Mosaic depicting Bacchus; dated to the 3rd century CE. Object was found around via Flaminia in Rome. Currently in the Palazzo Massimo alle Terme museum.
Third-century mosaics are not necessarily of the highest quality. The third century is already a period of unrest in the empire, as well as the moment when the first signals of a change in the prevailing aesthetics appear. A general change in tastes (although it is sometimes difficult to resist the impression that lowering artists’ skills) was also associated with less attachment to detail and realism in art. This is particularly evident in this mosaic – as if it continues the previous pagan motifs, but the face of Bacchus no longer expresses this joy of life, carefree, carelessness and alcoholic intoxication. On the contrary, the god seems strangely concerned and sad. How different is the image from those that dominated art in the second century CE! Until one would say that this Bacchus promises to later serious images of Christian saints who were to dominate the Eternal City in the following centuries.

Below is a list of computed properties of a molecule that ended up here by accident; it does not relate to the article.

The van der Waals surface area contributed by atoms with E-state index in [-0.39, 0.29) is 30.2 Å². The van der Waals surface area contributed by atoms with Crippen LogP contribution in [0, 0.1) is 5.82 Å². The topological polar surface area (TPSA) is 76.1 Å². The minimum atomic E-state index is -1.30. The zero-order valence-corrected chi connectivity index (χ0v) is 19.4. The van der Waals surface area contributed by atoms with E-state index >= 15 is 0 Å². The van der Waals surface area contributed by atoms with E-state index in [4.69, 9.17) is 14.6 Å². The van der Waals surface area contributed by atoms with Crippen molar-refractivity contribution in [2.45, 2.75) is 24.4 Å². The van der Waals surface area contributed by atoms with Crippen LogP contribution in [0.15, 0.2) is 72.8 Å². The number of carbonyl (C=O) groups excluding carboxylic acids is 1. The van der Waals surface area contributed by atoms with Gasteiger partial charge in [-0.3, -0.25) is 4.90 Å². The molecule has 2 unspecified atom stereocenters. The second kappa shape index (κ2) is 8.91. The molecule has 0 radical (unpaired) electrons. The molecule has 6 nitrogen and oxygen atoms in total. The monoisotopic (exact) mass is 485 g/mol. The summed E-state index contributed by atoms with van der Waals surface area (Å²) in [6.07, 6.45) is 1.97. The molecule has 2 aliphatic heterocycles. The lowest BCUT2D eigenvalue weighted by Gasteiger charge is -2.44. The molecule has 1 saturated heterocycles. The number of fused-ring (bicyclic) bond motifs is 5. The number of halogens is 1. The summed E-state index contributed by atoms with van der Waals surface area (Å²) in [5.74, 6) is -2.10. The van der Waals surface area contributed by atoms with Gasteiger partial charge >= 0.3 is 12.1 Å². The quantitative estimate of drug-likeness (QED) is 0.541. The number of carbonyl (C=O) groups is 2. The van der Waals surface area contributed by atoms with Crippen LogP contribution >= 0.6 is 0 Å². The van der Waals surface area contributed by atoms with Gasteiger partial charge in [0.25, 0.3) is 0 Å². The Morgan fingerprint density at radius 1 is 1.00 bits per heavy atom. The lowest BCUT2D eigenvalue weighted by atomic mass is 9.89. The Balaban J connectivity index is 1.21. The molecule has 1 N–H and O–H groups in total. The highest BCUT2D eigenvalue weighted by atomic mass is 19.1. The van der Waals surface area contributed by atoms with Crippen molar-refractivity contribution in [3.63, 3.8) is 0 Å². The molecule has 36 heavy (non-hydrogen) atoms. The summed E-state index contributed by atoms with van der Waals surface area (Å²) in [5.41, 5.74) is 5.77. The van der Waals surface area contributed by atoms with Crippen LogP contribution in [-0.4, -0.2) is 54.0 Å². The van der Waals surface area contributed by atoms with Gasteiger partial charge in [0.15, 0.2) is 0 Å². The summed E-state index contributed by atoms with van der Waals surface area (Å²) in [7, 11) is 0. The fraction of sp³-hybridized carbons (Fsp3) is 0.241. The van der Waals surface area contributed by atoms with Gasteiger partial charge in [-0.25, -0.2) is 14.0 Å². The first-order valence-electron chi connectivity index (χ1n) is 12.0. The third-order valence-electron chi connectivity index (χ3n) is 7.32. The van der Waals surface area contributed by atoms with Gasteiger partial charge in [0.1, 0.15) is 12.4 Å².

However, I am most fascinated by the motif of wavy fabric that surrounds the face of Bacchus. I may be wrong, but it seems to me that this is a rather rare pattern.